Sunday, October 14, 2007

Haddock Chowder - Homegrown Gourmet Round 2

It's back! Homegrown Gourmet, the cooking challenge that features local ingredients, cuisine, and creative incorporating, is onto round 2.

This round we've been instructed by Meg to feature a soup, in honor of autumn. Up here in Maine, I considered Lobster Bisque, but I just couldn't bring myself to spend the money on lobster, fish the meat out, and then make something horribly unhealthy with it. (Because we would have eaten it all and then felt like fat bastards!)

Instead I went traditional with a Haddock Chowder. Chowders here up in the northeast aren't necessarily thick and are always focused on simple flavors and combinations. I kept it basic and was very please with the results. Just some fresh fish, potatoes, onion, and liquids and we had a hearty, warm meal for a 40 degree night.

Perfect for watching the Sox and enjoying the wood smoke in the air.

Traditional New England Haddock Chowder
  • 1 1/2 lbs. Fresh Haddock fillets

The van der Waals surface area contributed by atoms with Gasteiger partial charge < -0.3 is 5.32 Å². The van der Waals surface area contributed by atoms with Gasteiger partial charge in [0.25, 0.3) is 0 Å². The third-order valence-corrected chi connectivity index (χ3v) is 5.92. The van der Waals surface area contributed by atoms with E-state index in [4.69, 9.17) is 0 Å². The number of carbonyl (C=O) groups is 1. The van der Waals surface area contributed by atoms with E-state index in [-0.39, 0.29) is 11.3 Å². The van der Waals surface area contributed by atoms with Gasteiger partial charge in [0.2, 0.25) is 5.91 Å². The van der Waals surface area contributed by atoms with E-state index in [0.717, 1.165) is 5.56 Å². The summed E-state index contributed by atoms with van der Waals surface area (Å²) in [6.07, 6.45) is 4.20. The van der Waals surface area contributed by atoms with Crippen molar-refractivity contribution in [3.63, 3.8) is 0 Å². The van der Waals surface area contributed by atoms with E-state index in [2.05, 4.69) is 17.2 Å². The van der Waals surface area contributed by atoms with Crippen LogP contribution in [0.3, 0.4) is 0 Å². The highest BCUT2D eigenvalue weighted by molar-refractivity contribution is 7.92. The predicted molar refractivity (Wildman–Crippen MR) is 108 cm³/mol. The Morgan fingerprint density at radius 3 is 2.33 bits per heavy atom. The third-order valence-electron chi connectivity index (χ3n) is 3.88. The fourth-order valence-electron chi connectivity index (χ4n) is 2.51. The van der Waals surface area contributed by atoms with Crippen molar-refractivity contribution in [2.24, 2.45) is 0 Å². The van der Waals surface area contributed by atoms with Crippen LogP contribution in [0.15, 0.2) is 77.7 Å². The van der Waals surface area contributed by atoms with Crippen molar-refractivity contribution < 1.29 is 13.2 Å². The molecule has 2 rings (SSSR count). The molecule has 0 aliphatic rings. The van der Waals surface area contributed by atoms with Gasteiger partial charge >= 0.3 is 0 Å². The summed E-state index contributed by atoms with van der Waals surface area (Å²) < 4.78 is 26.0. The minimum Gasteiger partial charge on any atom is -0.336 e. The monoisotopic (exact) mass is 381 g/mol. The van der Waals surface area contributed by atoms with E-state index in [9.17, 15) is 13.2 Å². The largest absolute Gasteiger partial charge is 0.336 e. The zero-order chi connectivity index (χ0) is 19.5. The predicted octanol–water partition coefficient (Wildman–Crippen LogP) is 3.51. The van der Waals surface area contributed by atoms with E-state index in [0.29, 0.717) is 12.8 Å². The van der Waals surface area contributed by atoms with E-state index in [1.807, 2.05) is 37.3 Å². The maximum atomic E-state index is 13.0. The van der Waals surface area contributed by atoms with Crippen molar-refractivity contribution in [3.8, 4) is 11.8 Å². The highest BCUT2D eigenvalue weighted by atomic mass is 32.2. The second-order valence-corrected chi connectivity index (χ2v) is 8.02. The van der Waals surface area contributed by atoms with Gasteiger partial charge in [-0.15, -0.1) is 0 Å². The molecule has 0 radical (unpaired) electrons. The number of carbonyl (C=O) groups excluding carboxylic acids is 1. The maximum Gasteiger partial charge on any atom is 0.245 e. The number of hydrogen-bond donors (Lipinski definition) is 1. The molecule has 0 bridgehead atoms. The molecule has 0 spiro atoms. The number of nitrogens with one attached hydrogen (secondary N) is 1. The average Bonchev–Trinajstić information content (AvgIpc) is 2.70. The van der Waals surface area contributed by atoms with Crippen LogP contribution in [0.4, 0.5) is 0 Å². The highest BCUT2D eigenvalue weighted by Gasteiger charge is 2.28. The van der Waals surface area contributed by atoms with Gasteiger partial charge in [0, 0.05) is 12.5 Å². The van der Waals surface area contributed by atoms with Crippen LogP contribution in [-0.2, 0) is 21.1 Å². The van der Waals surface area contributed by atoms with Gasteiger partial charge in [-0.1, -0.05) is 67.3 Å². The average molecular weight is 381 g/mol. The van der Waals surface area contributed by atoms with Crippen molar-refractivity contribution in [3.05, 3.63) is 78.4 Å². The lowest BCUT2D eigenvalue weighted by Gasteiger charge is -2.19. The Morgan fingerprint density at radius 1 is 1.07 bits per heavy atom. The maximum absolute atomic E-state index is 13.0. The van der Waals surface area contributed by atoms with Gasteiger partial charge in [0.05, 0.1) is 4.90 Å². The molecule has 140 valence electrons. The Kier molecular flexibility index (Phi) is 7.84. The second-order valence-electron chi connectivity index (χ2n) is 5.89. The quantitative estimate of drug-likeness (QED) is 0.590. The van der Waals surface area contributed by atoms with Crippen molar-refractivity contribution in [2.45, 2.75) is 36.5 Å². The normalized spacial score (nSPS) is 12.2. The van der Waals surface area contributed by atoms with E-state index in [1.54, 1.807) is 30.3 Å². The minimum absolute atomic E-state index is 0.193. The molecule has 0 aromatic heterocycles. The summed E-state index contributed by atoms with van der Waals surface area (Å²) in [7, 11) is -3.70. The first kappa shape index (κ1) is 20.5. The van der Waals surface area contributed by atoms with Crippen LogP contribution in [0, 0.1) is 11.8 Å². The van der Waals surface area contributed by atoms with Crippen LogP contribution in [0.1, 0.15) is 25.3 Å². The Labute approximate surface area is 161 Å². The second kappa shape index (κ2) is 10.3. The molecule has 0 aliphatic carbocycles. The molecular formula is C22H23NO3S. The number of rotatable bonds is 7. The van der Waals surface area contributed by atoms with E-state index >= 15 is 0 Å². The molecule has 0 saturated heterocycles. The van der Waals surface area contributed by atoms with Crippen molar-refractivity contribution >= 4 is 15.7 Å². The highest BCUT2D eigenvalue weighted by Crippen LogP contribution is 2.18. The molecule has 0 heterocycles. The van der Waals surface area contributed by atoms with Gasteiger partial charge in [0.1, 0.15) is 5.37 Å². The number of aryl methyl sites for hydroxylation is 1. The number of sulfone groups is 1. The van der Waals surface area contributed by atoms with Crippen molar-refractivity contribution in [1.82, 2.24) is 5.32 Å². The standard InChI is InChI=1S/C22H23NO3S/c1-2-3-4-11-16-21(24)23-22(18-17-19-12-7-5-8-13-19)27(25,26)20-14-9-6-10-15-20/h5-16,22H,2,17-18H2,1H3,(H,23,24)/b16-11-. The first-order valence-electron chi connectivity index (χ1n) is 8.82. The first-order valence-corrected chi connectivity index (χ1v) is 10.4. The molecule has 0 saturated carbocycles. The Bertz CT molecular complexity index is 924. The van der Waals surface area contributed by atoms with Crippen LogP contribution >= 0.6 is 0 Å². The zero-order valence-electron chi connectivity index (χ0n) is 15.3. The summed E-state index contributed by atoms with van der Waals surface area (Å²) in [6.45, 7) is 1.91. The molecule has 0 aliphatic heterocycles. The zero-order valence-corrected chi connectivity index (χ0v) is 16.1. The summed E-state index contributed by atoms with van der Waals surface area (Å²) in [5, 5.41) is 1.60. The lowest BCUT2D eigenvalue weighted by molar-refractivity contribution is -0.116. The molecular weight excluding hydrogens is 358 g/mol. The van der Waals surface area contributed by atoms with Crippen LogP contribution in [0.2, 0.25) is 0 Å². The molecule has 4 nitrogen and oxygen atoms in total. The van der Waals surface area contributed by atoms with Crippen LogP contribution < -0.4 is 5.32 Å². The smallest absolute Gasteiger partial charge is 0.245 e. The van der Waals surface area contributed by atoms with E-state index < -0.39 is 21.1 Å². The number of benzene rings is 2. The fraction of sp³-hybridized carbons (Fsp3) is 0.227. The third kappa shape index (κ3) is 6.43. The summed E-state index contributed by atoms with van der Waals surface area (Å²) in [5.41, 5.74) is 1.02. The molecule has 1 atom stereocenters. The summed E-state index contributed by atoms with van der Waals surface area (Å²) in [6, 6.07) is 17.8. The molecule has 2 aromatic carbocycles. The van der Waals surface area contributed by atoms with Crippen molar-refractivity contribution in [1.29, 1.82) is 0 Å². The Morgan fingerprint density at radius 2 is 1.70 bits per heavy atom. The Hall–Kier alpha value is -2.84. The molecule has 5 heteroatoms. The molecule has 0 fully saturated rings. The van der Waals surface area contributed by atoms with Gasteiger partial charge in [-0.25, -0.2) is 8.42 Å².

• 1 Small Onion, unpeeled and whole
  • 1 Bay Leaf
  • 3 C. Water
  • 2 Tbsp. Salt Pork, diced (Can be substituted with thick cut bacon or pancetta)
  • 2 Potatoes, skinned and cubed (I should have used Maine potatoes, but they only came in 5 lbs. bags and we don't eat that many spuds. Sorry, home state!)
  • 1 Large Onion, chopped
  • 2 C. Milk
  • 1 Tbsp. Butter
  • 2/3 C. Heavy Cream
  • Salt, Pepper, & Thyme to taste

  1. In a large skillet pan with a lid, bring the water to a boil with bay leaf and onion in it. Let simmer for 5 minutes.
  2. Add in fish fillets and cook until just about done. Strain out the water, reserving for the soup. Throw out whole onion and bay leaf.
  3. In the meantime, cook the salt pork in a large stockpot over medium heat. Stir occasionally so meat does not burn to the dry pan. Additionally, some of the fish water can be drizzled in to keep the meat from sticking too much. The meat will brown the bottom of the pan, which will later add flavor to the soup.
  4. Add in the onion and cook until just translucent.
  5. Pour in reserved cooking water from the haddock, increasing heat to medium high. Bring water to a boil and add in the potatoes, cooking until tender.
  6. Stir in haddock, breaking up the fish into large pieces in the pot.
  7. Reduce heat to medium. Stir in the milk, cream, and butter until the butter melts and broth is well heated through.
  8. Taste the broth. Add salt, pepper, and thyme to your desired taste. Note- the thyme flavor should be used very sparingly as the fish and potato flavor should dominate the soup.
  9. Serve with a crusty bread while good and hot! A-yup.

1 comment:

Meg's Adventures in the Kitchen said...

this looks great! I need to get my butt in gear on this and make my entry too!